A New Time. A Different Season.

Last week I took Annabel up to my old office to visit some old coworkers friends. In the five and a half years that I worked in the admissions office at UT, I moved physical buildings three times. I started off in the Main building, then moved to what was once referred to as the Freshman Admission Center. Finally, when I went part-time, I moved to the Visitor Center. So last week we visited two of the three buildings. It was lovely to see a few people, but also a little bit depressing.

You see, in the past two years, a majority of my closest work friends moved on to other positions. Walking back into my old building, I realized that while I’ll always have the memories of the great times I had there, it just wasn’t the same. Only one good friend remained, and he’ll actually only be there for a  few more weeks before he too moves on to something bigger and better. Once he’s gone, that will pretty much be it. I’ll have no reason to visit that building anymore. It was a sad realization and made me think about all of the different seasons of my life. It always makes me a little bit sad when I realize that there is no going back, even though sometimes I like to fool myself that I can. It’s like the time I walked through my childhood home only to realize that it wasn’t home anymore. At least not my home.

And that’s how I felt walking into that old building. It’s just a building now. Sometimes it’s comforting to think that we can go back and things will be the same, but usually they aren’t. They can’t be. Life moves on, people move on, and seasons change. I’m sad that that time in my life is truly over and that even if I returned to my same job tomorrow, it wouldn’t be the same as it was during that one time when it was so amazing.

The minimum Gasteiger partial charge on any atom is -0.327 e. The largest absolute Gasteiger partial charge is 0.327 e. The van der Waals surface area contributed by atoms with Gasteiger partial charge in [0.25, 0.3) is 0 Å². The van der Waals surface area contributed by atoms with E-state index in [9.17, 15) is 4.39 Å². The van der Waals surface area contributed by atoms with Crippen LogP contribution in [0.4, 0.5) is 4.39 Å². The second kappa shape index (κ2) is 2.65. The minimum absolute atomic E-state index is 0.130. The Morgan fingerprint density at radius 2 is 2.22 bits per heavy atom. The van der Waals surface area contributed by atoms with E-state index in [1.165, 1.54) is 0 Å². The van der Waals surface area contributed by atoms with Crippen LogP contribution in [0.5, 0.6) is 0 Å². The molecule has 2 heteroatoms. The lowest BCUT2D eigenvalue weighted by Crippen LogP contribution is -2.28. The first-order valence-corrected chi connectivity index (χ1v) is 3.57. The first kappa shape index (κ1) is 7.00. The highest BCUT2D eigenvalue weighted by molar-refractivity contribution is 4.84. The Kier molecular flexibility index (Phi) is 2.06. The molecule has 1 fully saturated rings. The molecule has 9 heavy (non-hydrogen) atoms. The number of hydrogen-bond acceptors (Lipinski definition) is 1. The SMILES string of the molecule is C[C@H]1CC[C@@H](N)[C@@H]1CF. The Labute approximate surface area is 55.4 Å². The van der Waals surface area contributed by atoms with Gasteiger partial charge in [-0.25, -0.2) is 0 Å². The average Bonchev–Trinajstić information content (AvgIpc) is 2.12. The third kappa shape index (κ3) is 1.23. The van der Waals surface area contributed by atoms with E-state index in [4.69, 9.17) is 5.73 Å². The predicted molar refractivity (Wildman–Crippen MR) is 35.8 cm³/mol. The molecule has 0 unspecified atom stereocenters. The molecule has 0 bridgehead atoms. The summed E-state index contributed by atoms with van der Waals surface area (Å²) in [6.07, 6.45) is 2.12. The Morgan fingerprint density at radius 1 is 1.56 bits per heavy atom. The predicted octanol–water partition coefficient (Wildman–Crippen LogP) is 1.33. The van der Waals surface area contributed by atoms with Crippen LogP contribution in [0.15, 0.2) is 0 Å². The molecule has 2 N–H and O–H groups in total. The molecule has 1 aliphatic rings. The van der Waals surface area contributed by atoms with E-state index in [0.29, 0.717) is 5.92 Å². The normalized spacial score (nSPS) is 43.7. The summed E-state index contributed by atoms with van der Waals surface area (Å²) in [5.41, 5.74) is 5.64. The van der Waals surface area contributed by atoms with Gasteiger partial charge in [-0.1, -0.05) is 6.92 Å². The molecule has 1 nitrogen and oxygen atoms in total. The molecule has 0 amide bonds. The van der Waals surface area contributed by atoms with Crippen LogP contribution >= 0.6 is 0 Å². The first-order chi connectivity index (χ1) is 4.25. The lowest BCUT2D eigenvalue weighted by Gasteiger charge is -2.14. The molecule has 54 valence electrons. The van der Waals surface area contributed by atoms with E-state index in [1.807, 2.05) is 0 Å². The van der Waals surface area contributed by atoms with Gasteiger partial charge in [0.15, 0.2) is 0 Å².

But I can’t be sad for too long because then I remember everything it gave me. All of the friends, learning experiences, and memories. And I’m in a pretty special season of my life right now. One I know that I’ll look back on and miss and want to return (unsuccessfully) to.

These are the days made of morning walks. Both of the me pushing the stroller and her pushing the stroller variety.


These are the days of long afternoon naps,


and simple morning art projects that result in full-body painting, which results in hosing down a diapered toddler in the thick, summer grass.



These are the days of bedtime stories and rocking chairs,


and tiny toddler toes, which lead tiny, mischievous toddler feet, always in search of the next mess to make.


Yes, this is a beautiful season indeed. I miss it already, and I’m still living it. I’m mourning its loss even though it’s still right here. It’s just that I know. I know that it will be gone long before I’m ready for it to go, and so I grip it with a fierceness I didn’t know I possessed. And now I see how some people must continue to have child after child. They can’t bear to close this chapter.

Please stay my little girl forever, Annabel.